After taking our payment, there was one more task to complete. He handed out disclaimer forms, which were written in English and filled with legal information about liabilities. He then insisted that we read and sign them, as the mine was far too dangerous for insurance claims. Before we left, he stood by the doorway and said quietly, ‘I hope in some way that you’ll learn something from this tour. We do not get many backpackers in Potosi compared to La Paz but those that venture this far seem intrigued by the mine. If you stay with your guide at all times you should be safe.’
The following morning we met our driver, a thin man of about thirty, with a powerful handshake and bloodshot eyes. He watched with interest as we wrestled into worn boiler suits, then helped us to choose suitable hard hats from a large container. Once satisfied, he drove us out of town in his pickup. Soon after, we turned off the bitumen, onto a rough track that had been etched into the mountainside.
As we traversed along the ridgeline, it suddenly struck me that I couldn’t see any birds or hear their calls. As the mine entrance loomed closer, it looked like the surrounding area had been abandoned by nature, with barely a speck of greenery to be seen amongst the discarded rocks.
The entry point consisted of a wide fracture in the mountain, blasted decades earlier. Close to the entrance, two stallholders waited patiently for passing trade. Their presence made me think back to a newspaper kiosk that I used to visit, located outside the car factory gates. It had been three months since we’d left England and so much had happened in a relatively short space of time. Would the kiosk still be open, now that the factory was planned for demolishment? I found myself remembering the early morning banter as workers queued for papers and chewing gum, shuffling forward one by one, for the brief exchange of money and goods.
But there was no such queue here. It was just our vehicle and the two stallholders, watching as we clambered out of the truck. The driver then pointed towards them and said, ‘Please, you must buy gifts for the miners. It is very important.’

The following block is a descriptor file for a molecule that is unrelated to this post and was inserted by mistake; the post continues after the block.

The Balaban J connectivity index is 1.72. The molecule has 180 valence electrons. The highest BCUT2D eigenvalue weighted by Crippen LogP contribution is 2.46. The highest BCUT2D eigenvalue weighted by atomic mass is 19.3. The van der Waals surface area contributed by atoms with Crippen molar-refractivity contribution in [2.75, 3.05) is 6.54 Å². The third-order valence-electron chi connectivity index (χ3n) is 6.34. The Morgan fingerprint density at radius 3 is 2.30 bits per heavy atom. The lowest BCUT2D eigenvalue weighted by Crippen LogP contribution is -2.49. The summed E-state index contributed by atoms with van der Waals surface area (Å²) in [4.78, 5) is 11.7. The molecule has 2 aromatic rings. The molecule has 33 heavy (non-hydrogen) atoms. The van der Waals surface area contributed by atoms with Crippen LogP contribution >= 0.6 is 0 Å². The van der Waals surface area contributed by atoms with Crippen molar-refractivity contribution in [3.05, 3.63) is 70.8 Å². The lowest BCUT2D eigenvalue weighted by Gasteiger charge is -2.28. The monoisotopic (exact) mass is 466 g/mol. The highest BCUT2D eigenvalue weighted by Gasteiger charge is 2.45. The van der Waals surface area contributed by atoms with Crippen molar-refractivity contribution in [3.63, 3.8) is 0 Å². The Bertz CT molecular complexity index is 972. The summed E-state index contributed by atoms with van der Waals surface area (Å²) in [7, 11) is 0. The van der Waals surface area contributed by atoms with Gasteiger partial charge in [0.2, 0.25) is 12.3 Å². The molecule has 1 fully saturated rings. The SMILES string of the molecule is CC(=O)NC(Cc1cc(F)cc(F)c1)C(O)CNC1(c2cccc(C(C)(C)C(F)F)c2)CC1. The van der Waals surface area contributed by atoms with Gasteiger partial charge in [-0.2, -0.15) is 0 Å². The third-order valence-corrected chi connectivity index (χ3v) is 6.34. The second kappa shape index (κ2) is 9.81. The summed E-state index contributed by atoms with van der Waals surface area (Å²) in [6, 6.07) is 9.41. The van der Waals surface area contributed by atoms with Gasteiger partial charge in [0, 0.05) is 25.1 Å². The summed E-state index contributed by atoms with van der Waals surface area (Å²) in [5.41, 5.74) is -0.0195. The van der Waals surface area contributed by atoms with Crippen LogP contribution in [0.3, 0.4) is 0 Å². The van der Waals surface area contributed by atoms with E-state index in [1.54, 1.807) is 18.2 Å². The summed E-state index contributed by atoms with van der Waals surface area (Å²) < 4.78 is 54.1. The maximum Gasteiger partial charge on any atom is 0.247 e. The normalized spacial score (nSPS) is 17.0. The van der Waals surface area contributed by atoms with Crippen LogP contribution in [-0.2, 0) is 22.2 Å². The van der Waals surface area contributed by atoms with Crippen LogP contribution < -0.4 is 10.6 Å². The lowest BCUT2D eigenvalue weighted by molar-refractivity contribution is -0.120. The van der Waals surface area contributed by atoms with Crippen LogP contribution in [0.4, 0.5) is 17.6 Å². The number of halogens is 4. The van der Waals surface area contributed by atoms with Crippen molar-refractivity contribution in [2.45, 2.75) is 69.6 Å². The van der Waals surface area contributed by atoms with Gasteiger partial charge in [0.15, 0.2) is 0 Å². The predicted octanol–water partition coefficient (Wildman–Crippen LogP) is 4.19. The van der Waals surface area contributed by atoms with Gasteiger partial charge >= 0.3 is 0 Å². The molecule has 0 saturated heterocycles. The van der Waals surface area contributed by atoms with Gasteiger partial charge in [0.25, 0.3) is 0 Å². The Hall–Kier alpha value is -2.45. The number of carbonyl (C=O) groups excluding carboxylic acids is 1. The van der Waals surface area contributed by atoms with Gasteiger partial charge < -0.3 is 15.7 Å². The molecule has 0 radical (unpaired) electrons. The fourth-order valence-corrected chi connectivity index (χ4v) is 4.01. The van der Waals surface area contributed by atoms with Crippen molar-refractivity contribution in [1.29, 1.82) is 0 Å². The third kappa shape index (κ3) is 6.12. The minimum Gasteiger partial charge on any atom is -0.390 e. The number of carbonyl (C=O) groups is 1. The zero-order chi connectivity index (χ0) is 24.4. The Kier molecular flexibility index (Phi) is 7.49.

I appreciated the friendly thought and strode towards the vendors, to check what they had for sale. Both sellers were young, I guessed thirteen, but they were dressed for a day of work, in jackets, jeans and boots. They stood slightly apart, smiling as I wandered nearer. There was no sign of newspapers, chocolate or mints on the tray of the first vendor. He had only one product for sale – sticks of dynamite.
Unsure of what to do next, I called out to the driver for advice. Although he was busy helping Fran with her hard hat, his reply sounded loud and clear. ‘Sí, señor. Please buy sticks of dynamite and a bag of coca leaves. Today, we will make one of the miners happy.’
I pulled out some notes and was offered two sticks of dynamite, which I tentatively placed into my boiler suit pocket. I then turned my attention to the next vendor. He produced a bright smile and pointed towards a hessian sack, filled with fresh leaves. For a small wad of bolivianos, I purchased enough coca leaves to send an airport sniffer dog into a frenzy.
At the entrance we were met by our guide, a teenage boy, called Marco. He wore scuffed boots, jeans and a long-sleeved jumper, all of which had seen better days. He had a mass of short blonde curls, which were soon covered as he positioned a hard hat on his head, in preparation for entering the mine.
Marco seemed to have the mannerisms and self-assurance of someone far older, and in near perfect English, spoke briskly about his life in Potosi. There was little emotion in his voice as he explained that this was now his part-time job, taken out of necessity to help feed his family.
‘What about school?’ I asked.
Marco raised his chin and stood tall, his voice loud and clear. ‘My family need me to bring in money from the mine. So, for now, I guide visitors whenever I can. I still study, but mainly in the evenings if I am not too tired.’
He then turned his attention to our hard hats and battery powered headlamps, to make sure we were as prepared as possible. Seemingly happy, he then placed his mining lantern on the ground, adjusted a dial and lit the wick. As we watched the lantern come to life, he explained that the protected flame was not only used for light. If the flame changed colour or became brighter, it could mean poisonous gases were present. While I pondered this thought, he held the lantern high and asked us to follow him into the mine.
As my eyes adjusted to the gloom, I studied the mine entrance. It initially resembled the type of overhang that I’d seen on caving trips. But there were no stalactites or stalagmites within view. Instead, we were faced with a clay figurine, which guarded the entrance to the main tunnel. Scatterings of coca leaves ordained the feet of the sculpture and a smouldering cigarette hung awkwardly from its twisted lips. In the subdued light, its head resembled a goat, complete with a scraggy beard, and two horns that gave it a demonic look.
Marco placed a few coca leaves by the feet of the effigy and then turned to face us. ‘This is El Tio, the Lord of the Underworld. He is highly valued by all who enter the mountain. If we pay our respects and leave an offering, he will protect us while we are underground. If we do not feed him, then he may feed on us instead!’
Without a word, we sprinkled coca leaves around the feet of El Tio. As they fell to the ground I felt a shiver run through me. I felt unsure if it was in response to a chilly breeze from a hidden shaft, or the thought that we were just about to enter a very dangerous place!